[¶ 5] On February 7, 2007, Connolly and McCatherin filed a complaint against Maine Central in the District Court (Bangor) seeking a declaratory judgment that they possess a “permanent free, open and unobstructed perpetual right-of-way” over Maine Central property. Maine Central removed the matter to the Superior Court. See M.R. Civ. P. 76C.
[¶ 6] Connolly and McCatherin moved for a summary judgment on the ground that, based on the undisputed facts, they are entitled to a declaration that their land is benefited by an easement over Maine Central's track allowing them to access the remainder of their property located south of the track. The court entered a summary judgment in favor of Connolly and McCatherin, concluding that the undisputed facts established that they indeed possessed an implied quasi-easement over Maine Central's property. Maine Central appealed from that decision.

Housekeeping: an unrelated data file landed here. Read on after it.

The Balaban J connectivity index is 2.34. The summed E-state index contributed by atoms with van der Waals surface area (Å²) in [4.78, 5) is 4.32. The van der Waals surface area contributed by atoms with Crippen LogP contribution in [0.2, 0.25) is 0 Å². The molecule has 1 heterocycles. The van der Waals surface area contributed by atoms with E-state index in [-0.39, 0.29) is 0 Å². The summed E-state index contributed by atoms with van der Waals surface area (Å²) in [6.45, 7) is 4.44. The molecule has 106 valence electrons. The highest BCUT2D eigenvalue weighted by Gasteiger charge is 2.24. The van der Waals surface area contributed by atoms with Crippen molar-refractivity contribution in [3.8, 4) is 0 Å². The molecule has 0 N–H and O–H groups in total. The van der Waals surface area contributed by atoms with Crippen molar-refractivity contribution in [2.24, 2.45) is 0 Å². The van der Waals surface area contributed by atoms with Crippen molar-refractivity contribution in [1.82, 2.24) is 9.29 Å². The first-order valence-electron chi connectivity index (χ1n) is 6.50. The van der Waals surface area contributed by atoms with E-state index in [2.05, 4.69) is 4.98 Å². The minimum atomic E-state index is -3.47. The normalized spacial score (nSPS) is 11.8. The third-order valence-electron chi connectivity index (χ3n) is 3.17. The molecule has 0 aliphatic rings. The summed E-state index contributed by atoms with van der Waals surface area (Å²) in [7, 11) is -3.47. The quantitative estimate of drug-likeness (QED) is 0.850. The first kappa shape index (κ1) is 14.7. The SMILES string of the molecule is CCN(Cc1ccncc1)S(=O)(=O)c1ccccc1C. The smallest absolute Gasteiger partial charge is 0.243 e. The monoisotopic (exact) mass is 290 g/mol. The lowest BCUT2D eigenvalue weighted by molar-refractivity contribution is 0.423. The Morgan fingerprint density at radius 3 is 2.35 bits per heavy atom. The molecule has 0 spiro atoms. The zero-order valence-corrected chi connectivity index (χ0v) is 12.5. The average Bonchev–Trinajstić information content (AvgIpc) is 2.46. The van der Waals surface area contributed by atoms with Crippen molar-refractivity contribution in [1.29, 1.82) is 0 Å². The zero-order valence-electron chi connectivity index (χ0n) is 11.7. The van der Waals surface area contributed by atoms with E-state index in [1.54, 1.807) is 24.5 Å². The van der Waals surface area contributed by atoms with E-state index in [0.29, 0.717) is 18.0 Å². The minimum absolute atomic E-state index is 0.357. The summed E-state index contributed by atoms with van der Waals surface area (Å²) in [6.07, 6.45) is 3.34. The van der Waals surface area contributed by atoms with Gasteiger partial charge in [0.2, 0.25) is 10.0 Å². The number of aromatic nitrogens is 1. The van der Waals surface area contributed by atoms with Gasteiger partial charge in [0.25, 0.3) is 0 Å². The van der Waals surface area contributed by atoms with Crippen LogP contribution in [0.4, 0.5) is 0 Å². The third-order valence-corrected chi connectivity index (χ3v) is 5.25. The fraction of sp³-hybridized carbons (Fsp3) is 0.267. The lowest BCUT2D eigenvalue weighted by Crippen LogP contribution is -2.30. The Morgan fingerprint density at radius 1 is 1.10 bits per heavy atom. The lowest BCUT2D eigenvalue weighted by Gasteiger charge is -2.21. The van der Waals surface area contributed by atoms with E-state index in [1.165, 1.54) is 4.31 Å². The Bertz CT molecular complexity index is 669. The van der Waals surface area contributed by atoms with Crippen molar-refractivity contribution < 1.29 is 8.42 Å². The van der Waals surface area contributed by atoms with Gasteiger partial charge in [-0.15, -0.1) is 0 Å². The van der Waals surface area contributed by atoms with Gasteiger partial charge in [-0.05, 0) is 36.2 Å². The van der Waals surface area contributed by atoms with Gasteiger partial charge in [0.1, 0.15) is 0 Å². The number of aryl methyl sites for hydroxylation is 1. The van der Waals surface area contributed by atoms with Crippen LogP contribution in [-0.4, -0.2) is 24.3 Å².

[¶ 7] In challenging the court's grant of a summary judgment in favor of Connolly and McCatherin, Maine Central contends that Connolly and McCatherin failed to establish, as a matter of law, each element of an implied quasi-easement. “Summary judgment is appropriate when review of the parties' statements of material facts and the referenced record evidence indicates no genuine issue of material fact that is in dispute, and, accordingly, the moving party is entitled to judgment as a matter of law.” Dyer, 2008 ME 106, ¶ 14, 951 A.2d at 825.
[¶ 8] A quasi-easement is created “when a common grantor severs real estate, conveying part of it and retaining the balance ․, and the circumstances at the time of the conveyance denote the grantor's intent to subject the [conveyed] land (the servient estate) to an easement benefiting the [retained] land (the dominant estate).”1 Frederick v. Consol. Waste Servs., Inc., 573 A.2d 387, 389 (Me.1990). In order to establish the existence of an implied quasi-easement at the summary judgment stage, there must be no genuine issue of material fact with respect to the following elements: